The growing importance of technology in the publishing industry was highlighted during the opening of the Frankfurt Book Fair, where news of alliances and investments in electronic publishing overshadowed traditional rights deals.

Pointing to projections that on-demand book printing could grow to as much as 30% of the book production market in the next three years, Bertelsmann Arvato, the German media conglomerate's printing subsidiary, announced an alliance with Xerox to supply on-demand printing technology to Bertelsmann printing plants worldwide. On-demand publishing allows texts (particularly out-of-print titles, review copies or specialty texts) to be stored digitally and quickly printed singly or in short runs after a sale has been made.

The alliance was announced by executives from both firms at the fair. Edwin Eichler, board member of Bertelsmann Arvato, said the deal was "driven by the growth of the Internet. The Web is changing the way books and other media are sold." According to a spokesperson for Xerox, Bertelsmann Arvato has 20 printing plants around the world, generating some $2 billion in revenues annually. The new deal takes the form of a letter of intent to proceed with the outfitting of Arvato printing plants. Bertelsmann Arvato has been using Xerox on-demand technology in four of the five U.S. plants for the past year.

Meanwhile, Microsoft made joint announcements with four leading European publishers to produce e-book versions to run on Microsoft's new Reader software for Windows.

Penguin Books in the U.K. will create e-books and Penguin and Microsoft will jointly distribute an e-book CD-ROM containing Penguin Classic titles through traditional bookstore and software channels in the U.K., the U.S. and other English-language markets.

In France, Havas and will create titles in French, with Havas's titles forming a new imprint, ePocket, to parallel its Pocket imprint. These will be distributed through bookstores on a CD-ROM, and downloadable from an "e-bookstore" that will be set up as soon as 00h00's titles are available on its Web site,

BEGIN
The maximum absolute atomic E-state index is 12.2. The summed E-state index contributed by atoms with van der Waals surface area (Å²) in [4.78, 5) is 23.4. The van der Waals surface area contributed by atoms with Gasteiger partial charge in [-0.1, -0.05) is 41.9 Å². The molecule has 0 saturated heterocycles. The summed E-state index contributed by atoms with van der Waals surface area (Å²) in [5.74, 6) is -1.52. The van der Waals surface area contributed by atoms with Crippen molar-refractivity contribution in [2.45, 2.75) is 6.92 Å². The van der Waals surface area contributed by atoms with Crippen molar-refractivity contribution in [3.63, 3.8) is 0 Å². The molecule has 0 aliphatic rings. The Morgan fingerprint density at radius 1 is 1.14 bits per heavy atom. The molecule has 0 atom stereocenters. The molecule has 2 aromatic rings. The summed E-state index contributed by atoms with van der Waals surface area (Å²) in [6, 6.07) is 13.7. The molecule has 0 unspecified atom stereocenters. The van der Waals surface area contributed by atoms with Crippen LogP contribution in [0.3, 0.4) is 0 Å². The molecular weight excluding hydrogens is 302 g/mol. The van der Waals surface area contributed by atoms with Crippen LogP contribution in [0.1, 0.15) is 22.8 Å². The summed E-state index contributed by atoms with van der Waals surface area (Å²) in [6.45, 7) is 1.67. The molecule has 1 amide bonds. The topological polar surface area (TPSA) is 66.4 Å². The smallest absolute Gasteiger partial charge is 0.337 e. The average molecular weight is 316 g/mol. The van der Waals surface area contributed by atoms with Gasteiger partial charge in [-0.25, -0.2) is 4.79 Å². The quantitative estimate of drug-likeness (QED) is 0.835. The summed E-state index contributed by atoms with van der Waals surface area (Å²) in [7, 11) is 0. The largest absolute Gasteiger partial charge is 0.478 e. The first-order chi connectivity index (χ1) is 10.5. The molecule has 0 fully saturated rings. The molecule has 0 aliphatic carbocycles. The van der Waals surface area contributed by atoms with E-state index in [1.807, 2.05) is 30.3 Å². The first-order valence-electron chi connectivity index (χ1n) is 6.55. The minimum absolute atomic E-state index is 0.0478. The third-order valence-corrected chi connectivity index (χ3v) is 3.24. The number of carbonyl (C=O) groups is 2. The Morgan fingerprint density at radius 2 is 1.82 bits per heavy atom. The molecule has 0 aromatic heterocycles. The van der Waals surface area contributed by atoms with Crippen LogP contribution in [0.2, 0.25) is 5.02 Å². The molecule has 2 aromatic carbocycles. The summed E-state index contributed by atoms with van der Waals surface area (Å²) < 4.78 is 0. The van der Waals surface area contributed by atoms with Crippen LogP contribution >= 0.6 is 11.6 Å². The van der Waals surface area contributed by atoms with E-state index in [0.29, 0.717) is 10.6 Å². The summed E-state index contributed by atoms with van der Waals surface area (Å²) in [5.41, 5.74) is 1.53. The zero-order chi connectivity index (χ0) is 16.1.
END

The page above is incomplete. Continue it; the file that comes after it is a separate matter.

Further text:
In Italy, Mondadori will produce e-books in Italian, to be distributed on a CD in bookstores and downloadable from a forthcoming e-bookstore site.

E-book Lit Awards

Also at Frankfurt, Microsoft made an e-investment announcement of a different sort--that of a lucrative literary prize. The Redmond company has established the Frankfurt eBook Awards for the best digitized books available electronically and formatted according to the Open eBook standard.

Prizes will be awarded at the next Frankfurt fair and will include a $100,000 grand prize for the best book originally published in e-book form; four $10,000 prizes were also announced for e-books originally or eventually published in electronic form. Two more $10,000 awards will be given for best spoken-word or audiobook title delivered in digital form, as well as a technology achievement award for the advancement of electronic publishing. Questions remained, however, regarding who would receive the prize money; even a positive development like this may result in contract squabbles between author and publisher.

At Frankfurt, Microsoft's Dick Brass noted that the prizes' goal is to give more incentive for electronic publishing. In addition to money, the company is also trying to bring some much-needed literary credibility to the form by naming Alberto Vitale as chairman of the organization that will select the winners. (Eligibility rules and more will be available on the Web at sometime next month.)

Other e-book pioneers, NuvoMedia and Softbook, have contributed unspecified dollar amounts for the prizes. "While there are developments in the future that we might need to be concerned about, we're working closely with Microsoft to help build the market," Tom Morrow, a spokesperson for Softbook, told PW.